Question: Is there such a thing as historical objectivity?
Niall Ferguson: There isn’t, but there ought to be. That’s to say, that in practice all the historian is doing is taking such past thought as he can retrieve, and trying to order it in some way that is meaningful. Now there cannot be an objective truth at the end of that process, much as the historian wishes he could say, “I found it. Here it is.”
We perform a kind of confidence trick because we write as if we are unveiling truth, and we want our readers to feel that this is indeed what they are seeing, what they’re reading. But of course there is no definitive objective truth on which all historians will one day agree. And no matter how well I write, no matter how persuasively I reconstruct the evidence, it won’t be the last word because of the issue of interpretation and inference. In the end, one is drawing inferences from a one time experiment. The past can’t be recreated. We can’t rerun World War II to see if Hitler really might have won had he acted differently. There’s only one run, and we can only infer as best we can motives from documents which may not themselves be truthful.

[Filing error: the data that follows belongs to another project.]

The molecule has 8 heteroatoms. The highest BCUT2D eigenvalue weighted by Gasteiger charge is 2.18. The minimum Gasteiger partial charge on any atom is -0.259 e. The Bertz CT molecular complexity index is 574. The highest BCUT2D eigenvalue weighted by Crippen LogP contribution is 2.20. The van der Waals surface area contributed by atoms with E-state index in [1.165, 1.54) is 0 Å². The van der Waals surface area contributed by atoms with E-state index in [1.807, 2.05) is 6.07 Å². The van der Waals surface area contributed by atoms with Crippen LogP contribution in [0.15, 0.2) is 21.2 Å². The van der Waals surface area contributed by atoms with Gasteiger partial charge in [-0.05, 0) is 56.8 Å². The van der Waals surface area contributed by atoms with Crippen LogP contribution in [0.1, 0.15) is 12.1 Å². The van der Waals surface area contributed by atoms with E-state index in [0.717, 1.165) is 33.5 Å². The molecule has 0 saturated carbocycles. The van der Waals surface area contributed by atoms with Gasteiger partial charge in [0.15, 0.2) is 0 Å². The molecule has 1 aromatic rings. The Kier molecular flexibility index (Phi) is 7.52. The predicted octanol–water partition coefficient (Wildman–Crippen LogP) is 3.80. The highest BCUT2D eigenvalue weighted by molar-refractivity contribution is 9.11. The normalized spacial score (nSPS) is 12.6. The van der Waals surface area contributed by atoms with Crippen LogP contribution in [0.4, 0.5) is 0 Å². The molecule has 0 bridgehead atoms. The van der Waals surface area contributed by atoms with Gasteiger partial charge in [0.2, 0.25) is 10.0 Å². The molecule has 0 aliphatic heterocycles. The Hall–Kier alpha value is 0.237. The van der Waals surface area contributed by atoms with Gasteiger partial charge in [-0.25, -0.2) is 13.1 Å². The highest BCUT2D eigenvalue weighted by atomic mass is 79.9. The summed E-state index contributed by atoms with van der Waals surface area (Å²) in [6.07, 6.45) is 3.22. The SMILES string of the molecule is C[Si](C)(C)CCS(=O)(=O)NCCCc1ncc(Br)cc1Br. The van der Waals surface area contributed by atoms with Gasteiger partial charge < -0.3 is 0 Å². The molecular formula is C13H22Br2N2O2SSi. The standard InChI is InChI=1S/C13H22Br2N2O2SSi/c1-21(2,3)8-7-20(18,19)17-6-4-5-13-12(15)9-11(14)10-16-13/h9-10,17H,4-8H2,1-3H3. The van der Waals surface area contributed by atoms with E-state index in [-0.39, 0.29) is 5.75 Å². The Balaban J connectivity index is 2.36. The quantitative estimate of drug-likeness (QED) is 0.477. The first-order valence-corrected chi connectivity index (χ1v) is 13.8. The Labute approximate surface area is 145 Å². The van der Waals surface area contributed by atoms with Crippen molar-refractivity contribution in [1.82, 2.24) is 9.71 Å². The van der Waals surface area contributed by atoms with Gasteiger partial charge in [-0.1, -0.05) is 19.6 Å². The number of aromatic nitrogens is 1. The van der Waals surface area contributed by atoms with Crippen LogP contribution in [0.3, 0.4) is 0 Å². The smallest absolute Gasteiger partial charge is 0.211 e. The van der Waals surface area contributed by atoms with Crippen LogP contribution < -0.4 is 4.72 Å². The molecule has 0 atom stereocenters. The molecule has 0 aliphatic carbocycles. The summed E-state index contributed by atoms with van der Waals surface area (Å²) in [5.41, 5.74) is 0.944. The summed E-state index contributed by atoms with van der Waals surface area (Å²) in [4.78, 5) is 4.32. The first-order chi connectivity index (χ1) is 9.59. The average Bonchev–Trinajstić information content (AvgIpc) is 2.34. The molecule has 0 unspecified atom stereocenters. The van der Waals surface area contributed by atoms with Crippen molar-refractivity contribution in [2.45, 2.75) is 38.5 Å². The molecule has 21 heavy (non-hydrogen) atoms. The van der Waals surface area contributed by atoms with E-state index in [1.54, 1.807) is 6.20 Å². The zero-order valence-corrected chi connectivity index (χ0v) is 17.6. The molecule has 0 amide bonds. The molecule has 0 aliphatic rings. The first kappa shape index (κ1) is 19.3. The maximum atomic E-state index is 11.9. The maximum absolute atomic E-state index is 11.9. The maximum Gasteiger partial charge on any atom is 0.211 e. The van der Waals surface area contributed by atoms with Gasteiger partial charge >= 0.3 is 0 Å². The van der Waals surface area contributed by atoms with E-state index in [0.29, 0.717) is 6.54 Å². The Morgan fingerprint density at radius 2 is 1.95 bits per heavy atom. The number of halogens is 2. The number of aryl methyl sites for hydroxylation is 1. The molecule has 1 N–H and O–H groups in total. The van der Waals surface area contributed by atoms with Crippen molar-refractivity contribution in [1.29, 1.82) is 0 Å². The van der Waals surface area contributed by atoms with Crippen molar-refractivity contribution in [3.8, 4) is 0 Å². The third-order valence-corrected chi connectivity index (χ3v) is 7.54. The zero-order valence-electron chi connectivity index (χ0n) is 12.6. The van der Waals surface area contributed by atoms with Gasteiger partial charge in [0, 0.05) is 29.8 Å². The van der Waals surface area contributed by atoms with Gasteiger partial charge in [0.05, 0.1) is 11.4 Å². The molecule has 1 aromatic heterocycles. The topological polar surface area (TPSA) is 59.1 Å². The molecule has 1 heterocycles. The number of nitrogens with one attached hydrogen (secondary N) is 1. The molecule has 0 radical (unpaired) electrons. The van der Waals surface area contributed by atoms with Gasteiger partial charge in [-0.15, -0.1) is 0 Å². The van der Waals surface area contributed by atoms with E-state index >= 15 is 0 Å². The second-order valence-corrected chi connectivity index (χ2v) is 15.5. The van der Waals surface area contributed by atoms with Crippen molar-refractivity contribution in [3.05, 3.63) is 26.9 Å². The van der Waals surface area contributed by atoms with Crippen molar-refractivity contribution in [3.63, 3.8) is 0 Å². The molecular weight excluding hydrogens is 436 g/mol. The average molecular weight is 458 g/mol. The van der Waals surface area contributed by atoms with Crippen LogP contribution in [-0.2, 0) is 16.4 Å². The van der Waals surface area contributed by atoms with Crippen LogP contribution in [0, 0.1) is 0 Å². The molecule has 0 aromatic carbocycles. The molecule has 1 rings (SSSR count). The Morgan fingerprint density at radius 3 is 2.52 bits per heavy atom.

And so it’s an extremely delicate process, quite unlike the scientific enterprise which can involve experimentation and verification through the repetition of experiment.
That isn’t what history can do. So it aspires to truth, but it never attains it.
Recorded on: Oct 31 2007